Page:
Authored by Noel Coward in 1924, the play Hay Fever was first performed the following year at the Ambassadors Theatre. The original cast included eminent actors and actresses from the Jazz Age America. These include Helen Spencer, Robert Andrews, Marie Tempest and Graham Browne who comprise the members of the Bliss family. Most of the action takes place in the Hall of David Bliss’ house, which is located beside River Thames at Cookham, Berkshire. The eccentricities of the four members of the Bliss family become heightened during a weekend, when each of them invites a guest over without consulting other members. The farce and comedy then come to the fore, as the family tries to resolve its internal disputes in the midst of their guests. (Mander & Mitchenson, 2000) This essay will argue that beside the hilarious comedy on offer, the lasting success of the play is due to skillful handling of its production, especially its scenic design and . . . Read More
The movie I chose for this exercise is titled Paris, released in 2008. This is a French language movie that I watched with English subtitles. Written and directed by Cedric Klapisch, the film stars Juliette Binoche, Romain Duris and Fabrice Luchini.
While watching the movie on my laptop computer, I was able to identify some key differences when compared to watching it in a theatre. First of all, I could seat myself in my favourite couch in a laid back fashion with my legs stretched out. Hence, the personal comfort factor was a positive. Watching in a theatre would have required some degree of formal clothing and sitting posture in comparison.
Secondly, the ‘pause’ option offered by movie playing software like Windows Media Player or VLC is invaluable in its utility. When I received a phone call, I could just ‘pause’ the film where it was and continue after finishing the call. This is not possible in the theatre setting. Similarly, I could rewind and . . . Read More
With the flourishing of the Internet and vast improvements in network bandwidth capabilities, films produced in Hollywood have also been marketed and distributed through these channels. In the article in question, which was published in www.wired.com in June 2005, George Lucas was talking about a fundamental shift in movie consumption patterns. The film industry in the United States has been on a steady decline since the onset of the Second World War, and this trend is likely to continue in the future too. With the emergence of new avenues for marketing and distribution, including Television and DVD, viewership in theatres is bound to fall further. This point is alluded to by George Lucas.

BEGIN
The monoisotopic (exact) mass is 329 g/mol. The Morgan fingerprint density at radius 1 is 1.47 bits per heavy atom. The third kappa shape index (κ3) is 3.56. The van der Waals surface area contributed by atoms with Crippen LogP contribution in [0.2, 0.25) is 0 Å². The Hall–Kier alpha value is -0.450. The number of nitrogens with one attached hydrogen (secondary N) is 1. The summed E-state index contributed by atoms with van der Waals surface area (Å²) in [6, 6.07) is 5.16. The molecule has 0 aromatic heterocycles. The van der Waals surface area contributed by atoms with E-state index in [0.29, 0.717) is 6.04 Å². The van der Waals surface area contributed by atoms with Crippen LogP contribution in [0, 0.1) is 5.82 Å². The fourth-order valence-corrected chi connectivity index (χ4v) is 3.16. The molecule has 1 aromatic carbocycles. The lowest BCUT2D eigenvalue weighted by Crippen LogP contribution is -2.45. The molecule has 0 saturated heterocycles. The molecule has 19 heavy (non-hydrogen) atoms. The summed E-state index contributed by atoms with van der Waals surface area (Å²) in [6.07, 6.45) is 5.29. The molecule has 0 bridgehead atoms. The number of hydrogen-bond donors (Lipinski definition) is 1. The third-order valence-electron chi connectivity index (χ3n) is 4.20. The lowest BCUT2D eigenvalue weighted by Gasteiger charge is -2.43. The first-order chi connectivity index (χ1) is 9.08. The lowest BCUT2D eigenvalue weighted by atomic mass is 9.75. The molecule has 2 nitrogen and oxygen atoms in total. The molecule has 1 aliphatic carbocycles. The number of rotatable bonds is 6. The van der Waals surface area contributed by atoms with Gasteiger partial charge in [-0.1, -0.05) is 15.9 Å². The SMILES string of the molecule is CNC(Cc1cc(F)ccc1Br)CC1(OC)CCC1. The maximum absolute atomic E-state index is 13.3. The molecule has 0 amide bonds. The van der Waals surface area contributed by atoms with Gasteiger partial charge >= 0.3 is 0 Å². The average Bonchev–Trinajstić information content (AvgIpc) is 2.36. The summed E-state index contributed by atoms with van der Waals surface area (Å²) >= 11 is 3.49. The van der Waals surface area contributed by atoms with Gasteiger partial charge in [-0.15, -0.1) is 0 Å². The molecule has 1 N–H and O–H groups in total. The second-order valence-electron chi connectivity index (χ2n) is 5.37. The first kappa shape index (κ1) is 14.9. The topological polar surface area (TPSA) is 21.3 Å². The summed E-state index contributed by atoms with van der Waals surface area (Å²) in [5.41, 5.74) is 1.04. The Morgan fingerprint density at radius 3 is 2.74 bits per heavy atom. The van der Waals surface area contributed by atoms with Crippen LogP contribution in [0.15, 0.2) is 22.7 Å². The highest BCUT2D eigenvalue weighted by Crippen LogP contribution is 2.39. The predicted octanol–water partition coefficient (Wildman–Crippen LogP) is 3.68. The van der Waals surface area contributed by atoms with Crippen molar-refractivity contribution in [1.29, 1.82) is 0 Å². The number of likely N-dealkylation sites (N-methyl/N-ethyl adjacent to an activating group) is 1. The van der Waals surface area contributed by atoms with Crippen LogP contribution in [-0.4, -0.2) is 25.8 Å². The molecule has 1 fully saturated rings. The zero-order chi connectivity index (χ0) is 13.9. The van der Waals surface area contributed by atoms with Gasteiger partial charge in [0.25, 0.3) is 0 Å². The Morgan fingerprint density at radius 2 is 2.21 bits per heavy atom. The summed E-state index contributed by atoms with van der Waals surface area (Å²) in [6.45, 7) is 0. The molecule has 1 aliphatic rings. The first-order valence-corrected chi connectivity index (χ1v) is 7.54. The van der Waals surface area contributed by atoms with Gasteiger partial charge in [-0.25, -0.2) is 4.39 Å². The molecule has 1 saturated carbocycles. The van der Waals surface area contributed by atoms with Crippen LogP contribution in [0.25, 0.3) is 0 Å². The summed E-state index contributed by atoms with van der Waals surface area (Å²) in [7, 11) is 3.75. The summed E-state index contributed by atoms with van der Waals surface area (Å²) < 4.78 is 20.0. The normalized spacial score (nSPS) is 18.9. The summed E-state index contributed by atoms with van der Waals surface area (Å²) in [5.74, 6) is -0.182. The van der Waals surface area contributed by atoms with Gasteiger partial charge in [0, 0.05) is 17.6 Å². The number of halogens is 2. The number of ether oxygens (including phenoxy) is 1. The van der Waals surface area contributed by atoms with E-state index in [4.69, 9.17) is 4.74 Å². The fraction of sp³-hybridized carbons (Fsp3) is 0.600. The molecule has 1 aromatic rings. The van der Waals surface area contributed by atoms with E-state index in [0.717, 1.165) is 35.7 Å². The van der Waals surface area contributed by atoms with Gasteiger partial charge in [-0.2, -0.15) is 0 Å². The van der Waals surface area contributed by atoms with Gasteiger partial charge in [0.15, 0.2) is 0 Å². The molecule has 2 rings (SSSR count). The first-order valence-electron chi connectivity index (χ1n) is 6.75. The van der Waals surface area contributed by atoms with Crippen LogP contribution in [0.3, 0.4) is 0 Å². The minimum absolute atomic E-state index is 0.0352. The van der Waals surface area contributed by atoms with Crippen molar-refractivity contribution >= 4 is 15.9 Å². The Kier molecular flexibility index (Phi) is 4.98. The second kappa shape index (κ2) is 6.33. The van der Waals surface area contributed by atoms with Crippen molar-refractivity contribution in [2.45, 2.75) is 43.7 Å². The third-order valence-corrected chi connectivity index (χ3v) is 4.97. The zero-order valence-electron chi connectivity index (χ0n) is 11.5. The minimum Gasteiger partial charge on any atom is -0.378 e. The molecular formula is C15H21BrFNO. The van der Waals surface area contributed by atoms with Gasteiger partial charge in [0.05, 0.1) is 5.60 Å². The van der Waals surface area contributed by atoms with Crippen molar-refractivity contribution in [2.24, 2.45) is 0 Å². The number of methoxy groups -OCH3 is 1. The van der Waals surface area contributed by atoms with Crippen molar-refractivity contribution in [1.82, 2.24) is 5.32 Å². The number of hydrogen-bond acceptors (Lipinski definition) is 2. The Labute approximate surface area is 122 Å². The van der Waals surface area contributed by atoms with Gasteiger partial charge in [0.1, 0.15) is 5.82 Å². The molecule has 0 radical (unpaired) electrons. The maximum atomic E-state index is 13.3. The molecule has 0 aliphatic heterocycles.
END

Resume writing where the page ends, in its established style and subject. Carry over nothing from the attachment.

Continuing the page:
Lucas further observes that although theatre-going will continue to be a social event in American society, they would no longer see big-budget epics. Despite being the producer of major epic blockbusters like Star Wars series and Indiana Jones, his own recent movie productions . . . Read More
We learn that right from the beginning of the history of Roman Republic, there had been class warfare. At first the two warring factions were the Patricians and the Plebeians. They both contended for admission to the courts and high office as well as demanding a share in the state lands. This class struggle between the Patricians and the Plebeians lasted for nearly two centuries. Eventually though, the Patricians nobility emerged victorious, as it merged with other privileged classes such as the propertied class and slave owning class to expropriate the lands that were erstwhile in the hands of the peasantry.
While the divisions between the Patricians and the Plebeians manifested itself in economic status, the more important distinction is access to state power, which the latter is denied. As the Roman Empire expanded ever more, newly acquired slaves were integrated into the Plebeian population, thus reinforcing the racial superiority and exclusiveness of the Roman . . . Read More
The Monopoly Board game is one of the most popular board games in twentieth century history. First designed in 1935, the game has sold more than 200 million sets in its 76-year existence. The game is loosely based on Elizabeth J. Magie Phillips’ The Landlord’s Game that she published in 1924. Although intended to bring awareness to the dangers of monopoly to the general public, the game caught the public imagination. And there’s been no looking back since then. In the next decade the game was re-adapted by Charles Darrow for maximum entertainment value under the official name Monopoly. (Orbanes, 2004)
At the time of its design, Atlantic City was a popular upscale tourist retreat. And hence the city was used as a model to fill in the details of the board. Many of the properties printed in the forty spaces in the board are taken after real properties of the same name in the city. But Atlantic City today is a frail shadow of its 1930’s glory. The ravages of the Second . . . Read More